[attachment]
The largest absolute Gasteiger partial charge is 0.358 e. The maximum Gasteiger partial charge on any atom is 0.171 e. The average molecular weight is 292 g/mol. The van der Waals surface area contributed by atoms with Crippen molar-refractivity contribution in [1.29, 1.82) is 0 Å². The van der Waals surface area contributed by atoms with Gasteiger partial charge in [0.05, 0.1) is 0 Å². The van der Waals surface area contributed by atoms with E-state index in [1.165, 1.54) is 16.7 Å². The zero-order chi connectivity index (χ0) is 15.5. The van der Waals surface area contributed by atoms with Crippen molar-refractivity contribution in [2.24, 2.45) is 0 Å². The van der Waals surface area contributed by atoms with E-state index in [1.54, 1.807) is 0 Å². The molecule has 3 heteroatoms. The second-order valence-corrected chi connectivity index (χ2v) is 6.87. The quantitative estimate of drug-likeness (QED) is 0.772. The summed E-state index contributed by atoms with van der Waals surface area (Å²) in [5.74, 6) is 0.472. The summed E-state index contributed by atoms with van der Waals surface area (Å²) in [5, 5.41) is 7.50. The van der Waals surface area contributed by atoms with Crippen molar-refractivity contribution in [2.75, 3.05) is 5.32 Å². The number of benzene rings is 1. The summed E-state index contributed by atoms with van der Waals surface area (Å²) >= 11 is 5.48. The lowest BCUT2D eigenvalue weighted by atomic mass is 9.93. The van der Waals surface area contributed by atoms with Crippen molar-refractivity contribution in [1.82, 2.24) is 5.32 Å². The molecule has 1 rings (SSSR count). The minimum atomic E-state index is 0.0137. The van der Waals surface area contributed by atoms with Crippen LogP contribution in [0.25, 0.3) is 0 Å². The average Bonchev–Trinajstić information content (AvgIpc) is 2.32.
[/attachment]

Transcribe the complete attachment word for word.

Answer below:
The largest absolute Gasteiger partial charge is 0.358 e. The maximum Gasteiger partial charge on any atom is 0.171 e. The average molecular weight is 292 g/mol. The van der Waals surface area contributed by atoms with Crippen molar-refractivity contribution in [1.29, 1.82) is 0 Å². The van der Waals surface area contributed by atoms with Gasteiger partial charge in [0.05, 0.1) is 0 Å². The van der Waals surface area contributed by atoms with E-state index in [1.165, 1.54) is 16.7 Å². The zero-order chi connectivity index (χ0) is 15.5. The van der Waals surface area contributed by atoms with Crippen molar-refractivity contribution in [2.24, 2.45) is 0 Å². The van der Waals surface area contributed by atoms with E-state index in [1.54, 1.807) is 0 Å². The molecule has 3 heteroatoms. The second-order valence-corrected chi connectivity index (χ2v) is 6.87. The quantitative estimate of drug-likeness (QED) is 0.772. The summed E-state index contributed by atoms with van der Waals surface area (Å²) in [5.74, 6) is 0.472. The summed E-state index contributed by atoms with van der Waals surface area (Å²) in [5, 5.41) is 7.50. The van der Waals surface area contributed by atoms with Crippen molar-refractivity contribution in [2.75, 3.05) is 5.32 Å². The number of benzene rings is 1. The summed E-state index contributed by atoms with van der Waals surface area (Å²) >= 11 is 5.48. The lowest BCUT2D eigenvalue weighted by atomic mass is 9.93. The van der Waals surface area contributed by atoms with Crippen molar-refractivity contribution in [1.82, 2.24) is 5.32 Å². The molecule has 1 rings (SSSR count). The minimum atomic E-state index is 0.0137. The van der Waals surface area contributed by atoms with Crippen LogP contribution in [0.25, 0.3) is 0 Å². The average Bonchev–Trinajstić information content (AvgIpc) is 2.32.